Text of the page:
One of the mutual fund industry's feistiest competitors has some advice for banks in the business: Get out.
In a study it co-wrote with a New York consulting firm, Smith Barney Inc. says banks are not devoting enough resources to building their proprietary mutual fund assets. It calls on banks to change their ways - or sell their fund businesses.
Smith Barney, which manages its own $69.9 billion-asset family of mutual funds, has much to gain from giving such advice.
For one thing, bankers say, the brokerage firm would be a likely acquirer of their mutual fund complexes. The firm would also benefit if banks hired its investment bankers to help complete a sale.
Still, bankers say Smith Barney is not completely off base.
"The study might be self-serving to a certain degree," said David Kundert, chief executive of Banc One Investment Management and Trust Group, Columbus, Ohio. "But I don't think people can disagree with a lot of the findings."
A preliminary draft of the study, which Smith Barney co-wrote with Financial Institutions Consulting, points out that few banks have a clearly defined strategy for their fund businesses. And it identifies areas where banks are falling behind.
The Smith Barney draft says banks need to advertise more, stress their funds' performance, broaden their product offerings, target affluent customers, and give their money managers greater independence.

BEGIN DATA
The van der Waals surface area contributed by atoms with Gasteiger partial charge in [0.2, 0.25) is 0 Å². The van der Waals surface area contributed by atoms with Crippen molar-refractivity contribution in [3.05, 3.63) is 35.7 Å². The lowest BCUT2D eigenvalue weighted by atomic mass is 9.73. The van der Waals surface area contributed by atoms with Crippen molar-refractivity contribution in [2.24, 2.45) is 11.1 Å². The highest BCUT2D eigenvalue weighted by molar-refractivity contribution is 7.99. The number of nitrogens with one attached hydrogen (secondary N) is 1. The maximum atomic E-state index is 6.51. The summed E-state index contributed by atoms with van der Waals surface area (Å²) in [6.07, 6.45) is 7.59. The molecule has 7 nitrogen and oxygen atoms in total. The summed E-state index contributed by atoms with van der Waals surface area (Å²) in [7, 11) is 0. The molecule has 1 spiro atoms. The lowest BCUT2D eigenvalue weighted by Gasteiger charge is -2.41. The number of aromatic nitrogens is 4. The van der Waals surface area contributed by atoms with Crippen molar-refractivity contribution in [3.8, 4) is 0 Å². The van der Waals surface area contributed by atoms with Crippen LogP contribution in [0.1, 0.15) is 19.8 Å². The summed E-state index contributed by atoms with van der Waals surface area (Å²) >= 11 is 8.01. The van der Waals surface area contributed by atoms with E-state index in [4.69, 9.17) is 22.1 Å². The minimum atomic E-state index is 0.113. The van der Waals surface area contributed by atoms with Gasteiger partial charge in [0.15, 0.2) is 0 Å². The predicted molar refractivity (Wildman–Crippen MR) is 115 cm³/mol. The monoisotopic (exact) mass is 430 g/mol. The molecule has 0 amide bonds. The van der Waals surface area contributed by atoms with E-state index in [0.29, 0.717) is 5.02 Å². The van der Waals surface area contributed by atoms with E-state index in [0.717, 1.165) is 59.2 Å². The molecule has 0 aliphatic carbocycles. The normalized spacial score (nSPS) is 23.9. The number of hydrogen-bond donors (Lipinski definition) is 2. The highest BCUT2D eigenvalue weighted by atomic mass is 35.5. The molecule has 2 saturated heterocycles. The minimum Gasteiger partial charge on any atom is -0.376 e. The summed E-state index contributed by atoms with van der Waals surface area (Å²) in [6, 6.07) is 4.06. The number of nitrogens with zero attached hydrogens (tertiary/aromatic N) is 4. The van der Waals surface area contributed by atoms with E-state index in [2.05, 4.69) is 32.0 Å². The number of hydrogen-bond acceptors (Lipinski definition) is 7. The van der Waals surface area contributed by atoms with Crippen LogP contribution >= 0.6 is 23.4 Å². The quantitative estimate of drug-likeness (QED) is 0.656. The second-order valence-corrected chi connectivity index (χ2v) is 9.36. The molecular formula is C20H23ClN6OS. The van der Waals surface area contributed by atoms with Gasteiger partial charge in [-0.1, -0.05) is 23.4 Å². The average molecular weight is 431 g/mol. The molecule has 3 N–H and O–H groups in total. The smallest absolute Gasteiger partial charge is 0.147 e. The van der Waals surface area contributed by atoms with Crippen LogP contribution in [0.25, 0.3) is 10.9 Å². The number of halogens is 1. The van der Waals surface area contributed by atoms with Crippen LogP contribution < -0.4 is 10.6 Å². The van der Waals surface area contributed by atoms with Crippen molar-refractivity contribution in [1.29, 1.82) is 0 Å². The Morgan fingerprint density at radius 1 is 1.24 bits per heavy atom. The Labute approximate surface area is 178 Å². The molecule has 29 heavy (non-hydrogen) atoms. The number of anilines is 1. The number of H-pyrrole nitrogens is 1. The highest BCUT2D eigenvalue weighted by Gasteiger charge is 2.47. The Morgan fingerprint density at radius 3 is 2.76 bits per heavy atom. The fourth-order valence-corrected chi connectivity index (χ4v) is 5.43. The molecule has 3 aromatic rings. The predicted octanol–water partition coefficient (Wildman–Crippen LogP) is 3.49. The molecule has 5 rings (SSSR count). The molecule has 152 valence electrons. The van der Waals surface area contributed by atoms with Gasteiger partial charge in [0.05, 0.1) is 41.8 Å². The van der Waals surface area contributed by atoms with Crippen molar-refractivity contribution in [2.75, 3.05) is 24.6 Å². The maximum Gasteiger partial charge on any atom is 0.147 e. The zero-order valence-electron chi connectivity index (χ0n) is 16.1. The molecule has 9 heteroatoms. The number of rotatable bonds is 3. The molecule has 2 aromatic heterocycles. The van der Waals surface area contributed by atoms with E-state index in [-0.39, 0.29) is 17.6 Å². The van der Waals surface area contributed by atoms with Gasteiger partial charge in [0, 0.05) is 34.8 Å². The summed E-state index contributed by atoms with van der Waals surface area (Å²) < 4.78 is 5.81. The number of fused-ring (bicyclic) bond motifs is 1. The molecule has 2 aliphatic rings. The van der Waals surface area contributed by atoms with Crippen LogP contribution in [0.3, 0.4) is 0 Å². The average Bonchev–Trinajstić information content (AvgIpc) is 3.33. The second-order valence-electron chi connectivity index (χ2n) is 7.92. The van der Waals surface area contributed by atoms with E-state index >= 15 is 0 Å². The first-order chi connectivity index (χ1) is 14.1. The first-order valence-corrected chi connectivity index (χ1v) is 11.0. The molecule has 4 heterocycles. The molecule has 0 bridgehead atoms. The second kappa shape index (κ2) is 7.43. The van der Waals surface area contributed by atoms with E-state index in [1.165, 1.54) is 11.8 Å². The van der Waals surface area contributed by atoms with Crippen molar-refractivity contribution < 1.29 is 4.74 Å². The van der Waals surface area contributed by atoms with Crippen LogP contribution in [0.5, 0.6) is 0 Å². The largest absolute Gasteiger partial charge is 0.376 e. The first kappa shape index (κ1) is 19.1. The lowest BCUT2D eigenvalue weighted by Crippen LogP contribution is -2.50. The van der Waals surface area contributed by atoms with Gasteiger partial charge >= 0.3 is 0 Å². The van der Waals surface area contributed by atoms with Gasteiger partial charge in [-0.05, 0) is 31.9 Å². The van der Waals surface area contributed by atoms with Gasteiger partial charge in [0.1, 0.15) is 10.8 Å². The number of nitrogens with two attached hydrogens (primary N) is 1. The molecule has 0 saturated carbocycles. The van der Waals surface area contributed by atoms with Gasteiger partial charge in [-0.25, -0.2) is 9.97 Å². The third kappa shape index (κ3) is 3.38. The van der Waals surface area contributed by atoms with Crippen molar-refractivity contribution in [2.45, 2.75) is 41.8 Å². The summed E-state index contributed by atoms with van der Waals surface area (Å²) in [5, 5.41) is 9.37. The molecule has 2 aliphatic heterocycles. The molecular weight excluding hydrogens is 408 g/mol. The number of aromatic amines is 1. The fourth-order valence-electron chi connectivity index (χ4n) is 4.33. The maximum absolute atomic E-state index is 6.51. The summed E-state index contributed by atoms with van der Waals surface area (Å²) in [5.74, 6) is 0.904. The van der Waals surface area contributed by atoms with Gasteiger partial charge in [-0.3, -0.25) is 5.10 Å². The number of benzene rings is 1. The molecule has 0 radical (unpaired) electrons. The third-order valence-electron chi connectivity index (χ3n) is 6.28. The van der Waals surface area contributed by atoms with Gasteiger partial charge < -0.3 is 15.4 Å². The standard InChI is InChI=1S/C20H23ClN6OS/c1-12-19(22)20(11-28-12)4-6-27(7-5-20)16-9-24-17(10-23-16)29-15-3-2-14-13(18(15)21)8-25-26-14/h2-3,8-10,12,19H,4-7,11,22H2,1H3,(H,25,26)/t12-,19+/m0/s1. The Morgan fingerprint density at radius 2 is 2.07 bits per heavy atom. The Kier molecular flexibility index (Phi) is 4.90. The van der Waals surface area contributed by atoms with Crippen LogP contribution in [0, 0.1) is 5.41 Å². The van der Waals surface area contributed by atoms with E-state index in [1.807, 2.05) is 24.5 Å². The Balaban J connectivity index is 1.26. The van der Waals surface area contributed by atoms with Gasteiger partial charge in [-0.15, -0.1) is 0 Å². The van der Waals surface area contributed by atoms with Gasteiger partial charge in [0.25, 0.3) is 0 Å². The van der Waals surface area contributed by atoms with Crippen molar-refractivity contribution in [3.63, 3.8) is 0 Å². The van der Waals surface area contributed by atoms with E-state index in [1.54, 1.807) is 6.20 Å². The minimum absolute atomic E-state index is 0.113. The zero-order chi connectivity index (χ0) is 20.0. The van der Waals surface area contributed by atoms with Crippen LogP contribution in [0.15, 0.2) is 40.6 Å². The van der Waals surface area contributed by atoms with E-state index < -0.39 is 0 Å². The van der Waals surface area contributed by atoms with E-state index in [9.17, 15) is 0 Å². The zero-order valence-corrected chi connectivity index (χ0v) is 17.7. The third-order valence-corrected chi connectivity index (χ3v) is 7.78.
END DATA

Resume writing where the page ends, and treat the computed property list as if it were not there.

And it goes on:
Banks unwilling to take this advice should consider "divesting current asset management operations" or not entering the business at all, the study concluded.
Smith Barney and Financial Institutions executives declined to discuss the study, saying the findings are preliminary.
James T. Richards, vice president in charge of Brenton Banks Inc.'s $109 million-asset Brenton Funds family, said he's not interested in selling his business and is "committed to building our funds."
Mr. Richards said small banks like Brenton can find a profitable niche by marketing the fact that their funds are managed locally.
But the study showed that in 1995, at a time when most banks in the business were trying to build up a market presence, they cut advertising spending 29%, while mutual fund companies trimmed ad spending by 20%.
Smith Barney recommends that banks aggressively promote their funds' performance, which on average is competitive with those of the nonbanks. It added that banks should use television ads to target affluent customers, who invest in higher-margin products.
"Should we do more advertising? asked Hunting F. Deutsch, chief executive of the trust and investment services group of SunTrust Banks, Orlando. "Yeah, we have to do more to position our fund complex among the likes of Putnam and Fidelity."
But he said many bank programs are young and haven't built a track record they could tout.
Mr. Deutsch added that SunTrust and many big banks have done a good job of attracting talented money managers and fostering an entrepreneurial spirit.
"We recognize the importance of giving portfolio managers flexibility," Mr. Deutsch said. "So far, we've done a good job of retaining them."